5 Keys to Tech Transfer “Reboot” Success
1. Assets: Review the Whole Legacy Portfolio
If you inherit a portfolio of assets, it’s important to review and prioritize not only the invention disclosures and patents but also the status of marketing projects and the licenses and other agreements. Although some aspects will require more depth than others, reviewing the portfolio as a whole allows you to prioritize your resources effectively. The review of existing license agreements is particularly important. For example:
- Fuentek worked with a client who “inherited” a system that had not been well maintained and they didn’t know where things stood with many licenses. An audit revealed they had well over $1 million in unpaid royalties.
- When I started at UT Dallas, our review of the legacy portfolio revealed several “dead” licenses, where the licensee company had folded, thereby freeing up the IP for another prospect.
Once you know what you have, then you can make an informed, strategic decision about what to do with it.
2. Responsibilities and Policies: Understand Your Scope
Before you can establish/streamline processes and procedures, it’s important to map out exactly what activities your office is responsible for, and how it will interface with other organizations. It’s also crucial to make sure you’re clear about what policies guide/govern your office and identify any policy changes you should advocate to better support the institution’s overall goals.
And be sure to communicate these responsibilities and policies to your staff, because they will have to answer researcher and prospect questions related to these policies weekly, if not daily. Which brings me to…
3. Staff: Proactively Manage Change with the Old, Train the New
Communicating proactively with the TTO staff is absolutely essential to the success of your new office. To be efficient and effective, staff need to understand:
- What the office’s goals are, especially if those goals have changed
- What the responsibilities and expectations are, both of the office as a whole and of themselves as individual staff members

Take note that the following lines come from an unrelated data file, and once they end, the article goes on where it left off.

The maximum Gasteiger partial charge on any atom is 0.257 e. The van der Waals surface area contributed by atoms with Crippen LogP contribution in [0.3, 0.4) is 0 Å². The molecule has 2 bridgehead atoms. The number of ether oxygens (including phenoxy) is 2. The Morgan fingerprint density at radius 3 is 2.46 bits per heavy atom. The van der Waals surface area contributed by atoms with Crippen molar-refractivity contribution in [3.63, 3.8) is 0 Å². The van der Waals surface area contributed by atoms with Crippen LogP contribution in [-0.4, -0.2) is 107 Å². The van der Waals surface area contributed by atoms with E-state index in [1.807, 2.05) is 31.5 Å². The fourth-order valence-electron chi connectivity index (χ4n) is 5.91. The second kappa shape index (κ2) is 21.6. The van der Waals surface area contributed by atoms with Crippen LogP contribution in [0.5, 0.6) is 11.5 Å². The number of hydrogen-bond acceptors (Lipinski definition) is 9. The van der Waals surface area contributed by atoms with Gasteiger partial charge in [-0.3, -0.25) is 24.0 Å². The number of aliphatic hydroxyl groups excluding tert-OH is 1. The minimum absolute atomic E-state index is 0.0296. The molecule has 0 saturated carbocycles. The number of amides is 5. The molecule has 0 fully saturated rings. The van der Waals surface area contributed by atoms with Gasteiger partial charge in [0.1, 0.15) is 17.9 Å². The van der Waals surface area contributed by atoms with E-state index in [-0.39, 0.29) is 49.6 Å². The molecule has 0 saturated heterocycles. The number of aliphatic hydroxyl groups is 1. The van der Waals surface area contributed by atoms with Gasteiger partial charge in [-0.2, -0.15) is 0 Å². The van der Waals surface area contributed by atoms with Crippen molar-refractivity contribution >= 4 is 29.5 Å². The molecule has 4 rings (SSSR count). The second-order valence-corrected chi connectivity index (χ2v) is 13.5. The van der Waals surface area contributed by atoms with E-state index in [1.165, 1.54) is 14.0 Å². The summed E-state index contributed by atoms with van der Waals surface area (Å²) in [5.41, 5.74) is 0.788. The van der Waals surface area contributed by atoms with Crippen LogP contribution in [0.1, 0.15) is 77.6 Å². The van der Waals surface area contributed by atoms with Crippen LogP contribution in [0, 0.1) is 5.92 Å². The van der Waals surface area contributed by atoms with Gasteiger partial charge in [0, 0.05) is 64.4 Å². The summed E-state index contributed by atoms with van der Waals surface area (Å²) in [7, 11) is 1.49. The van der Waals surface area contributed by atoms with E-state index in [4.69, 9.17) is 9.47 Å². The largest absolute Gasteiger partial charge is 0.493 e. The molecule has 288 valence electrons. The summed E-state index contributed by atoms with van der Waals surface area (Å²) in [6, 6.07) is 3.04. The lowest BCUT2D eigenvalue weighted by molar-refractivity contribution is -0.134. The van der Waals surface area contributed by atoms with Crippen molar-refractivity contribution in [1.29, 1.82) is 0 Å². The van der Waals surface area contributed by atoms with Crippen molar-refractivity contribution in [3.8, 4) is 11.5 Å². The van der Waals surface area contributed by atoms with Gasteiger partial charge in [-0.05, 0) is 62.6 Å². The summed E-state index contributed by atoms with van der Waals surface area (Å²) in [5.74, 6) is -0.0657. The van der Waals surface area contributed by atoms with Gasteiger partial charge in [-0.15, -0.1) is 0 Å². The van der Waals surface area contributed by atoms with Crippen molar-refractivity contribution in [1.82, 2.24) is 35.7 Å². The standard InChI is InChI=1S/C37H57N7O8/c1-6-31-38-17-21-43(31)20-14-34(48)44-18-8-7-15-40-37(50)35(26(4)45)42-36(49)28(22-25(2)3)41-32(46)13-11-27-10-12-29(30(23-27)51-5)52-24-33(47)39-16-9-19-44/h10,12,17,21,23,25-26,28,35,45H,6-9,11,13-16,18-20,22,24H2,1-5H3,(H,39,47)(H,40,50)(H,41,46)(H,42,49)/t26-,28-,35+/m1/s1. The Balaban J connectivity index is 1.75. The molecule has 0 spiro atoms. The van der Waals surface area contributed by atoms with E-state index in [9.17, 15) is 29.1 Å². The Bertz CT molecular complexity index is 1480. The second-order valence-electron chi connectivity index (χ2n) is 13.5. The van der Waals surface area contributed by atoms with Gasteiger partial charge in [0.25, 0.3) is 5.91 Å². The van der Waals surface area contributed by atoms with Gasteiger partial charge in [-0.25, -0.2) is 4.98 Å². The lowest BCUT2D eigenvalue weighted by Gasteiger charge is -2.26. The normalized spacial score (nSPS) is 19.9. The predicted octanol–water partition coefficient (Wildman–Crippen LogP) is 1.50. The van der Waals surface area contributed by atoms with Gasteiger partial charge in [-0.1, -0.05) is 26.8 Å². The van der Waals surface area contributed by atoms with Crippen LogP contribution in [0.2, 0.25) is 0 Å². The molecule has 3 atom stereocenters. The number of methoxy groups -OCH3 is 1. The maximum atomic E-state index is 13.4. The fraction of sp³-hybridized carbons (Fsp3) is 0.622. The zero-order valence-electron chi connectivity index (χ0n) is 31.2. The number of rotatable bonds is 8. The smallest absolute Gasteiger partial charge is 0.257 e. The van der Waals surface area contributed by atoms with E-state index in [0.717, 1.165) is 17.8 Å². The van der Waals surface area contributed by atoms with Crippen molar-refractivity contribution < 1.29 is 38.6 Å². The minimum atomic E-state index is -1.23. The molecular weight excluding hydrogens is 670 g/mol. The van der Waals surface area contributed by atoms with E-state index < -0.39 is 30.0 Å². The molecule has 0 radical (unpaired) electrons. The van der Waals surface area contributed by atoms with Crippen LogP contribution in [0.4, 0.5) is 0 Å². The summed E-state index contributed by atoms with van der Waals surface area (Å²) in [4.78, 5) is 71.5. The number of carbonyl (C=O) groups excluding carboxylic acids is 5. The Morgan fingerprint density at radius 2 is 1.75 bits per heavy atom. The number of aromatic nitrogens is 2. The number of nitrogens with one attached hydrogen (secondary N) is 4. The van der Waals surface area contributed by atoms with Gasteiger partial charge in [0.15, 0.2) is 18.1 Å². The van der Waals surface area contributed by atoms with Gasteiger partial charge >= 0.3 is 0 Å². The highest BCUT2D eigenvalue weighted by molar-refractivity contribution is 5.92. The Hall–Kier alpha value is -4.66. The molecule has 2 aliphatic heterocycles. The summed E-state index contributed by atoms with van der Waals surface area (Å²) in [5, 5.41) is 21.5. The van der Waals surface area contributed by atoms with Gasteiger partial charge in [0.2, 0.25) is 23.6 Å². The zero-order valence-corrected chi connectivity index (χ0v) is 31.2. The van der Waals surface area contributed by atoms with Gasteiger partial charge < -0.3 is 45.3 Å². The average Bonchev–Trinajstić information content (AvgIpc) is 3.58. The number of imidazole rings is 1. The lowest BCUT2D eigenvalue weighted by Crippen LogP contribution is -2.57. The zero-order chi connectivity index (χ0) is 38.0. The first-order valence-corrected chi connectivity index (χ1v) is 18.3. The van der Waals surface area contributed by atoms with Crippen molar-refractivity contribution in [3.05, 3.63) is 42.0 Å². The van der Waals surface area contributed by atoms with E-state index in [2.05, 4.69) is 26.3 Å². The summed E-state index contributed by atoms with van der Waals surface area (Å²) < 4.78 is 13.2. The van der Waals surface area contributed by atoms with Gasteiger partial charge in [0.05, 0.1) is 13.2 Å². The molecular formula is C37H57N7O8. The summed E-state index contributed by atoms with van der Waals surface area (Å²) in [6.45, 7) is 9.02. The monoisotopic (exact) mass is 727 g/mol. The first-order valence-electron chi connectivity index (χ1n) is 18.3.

- What they have the authority to do independently and when they need to seek approval
- What constraints they are operating under and how to make appropriate decisions within those constraints
- What procedures need to be followed (You don’t want an inventor talking today to one staff member who says “We never do X” and then a week later hear a different story from a different staff member.)
4. Researchers: Change the Culture
Let’s face it: Sometimes a new office has to overcome a past fraught with less-than-stellar performance. Since researcher involvement is key to your office’s success, you’ll need to tackle this with them head on.
Fuentek has blogged about this before. As for my own experience, when the OTC at UT Dallas was established, technology transfer had been the purview of the Office of Sponsored Projects. Because OSP’s primary focus was bringing in research dollars, managing the resulting IP was of secondary importance. The subsequent dropped balls caused some bad blood with several faculty and a bit of a reputation as being a “black hole.” So we in the newly established OTC spent a lot of time meeting with faculty and, more importantly, listening to them. Several had some legitimate complaints, which we were then able to use to improve the office.
When engaging with faculty, we suggest emphasizing:
- The administration’s new vision for the office
- The composition of the new staff and how their relevant background, experience, and past successes will help with future efforts
- What they can expect going forward, particularly regarding timeframes and receiving feedback and information (don’t overpromise!)
When we had these meetings at UT Dallas, it gave faculty the chance to have a positive interaction with the new OTC, which they in turn could share with their colleagues.
5. Administration: Set the Expectations
Does the administration expect the TTO to be a profit center? That’s challenging at most institutions, especially if they also expect you to drive regional economic growth. If the administration has these types of conflicting goals, then meet with them to:
- Educate them about the steps and timeframe associated with tech transfer — in fact, you might find our Road to Tech Transfer infographic useful
- Clarify what the TTO can do given the current constraints and resources
- Discuss which goals are most important
- Plan how to work collaboratively to execute programs that support the goals
Over the years, Fuentek has helped several clients communicate and strategize with their governing bodies. In this work, we have found that presentations on the tech transfer process, trends in R&D funding, and how the organization’s performance compares to others — coupled with discussions and brainstorming — help administrators clarify their vision for the program and plan strategic initiatives accordingly.
Of course, there is not a single, one-size-fits-all approach for how to go about implementing these five items. But however you proceed down your new office’s path, you’ll always want to:
- Be thoughtful about the totality of what you have
- Identify the available resources
- Prioritize according to where you can get the most bang for your buck
- Manage stakeholder expectations
It’s worth noting that these recommendations are applicable whether your TTO is brand new (perhaps spun out from another department, as UT Dallas’s was) or when the office is, ahem, perhaps in need of a reboot. BTW, we can help with either situation; send me a private message here to discuss how Fuentek can help your office achieve its goals.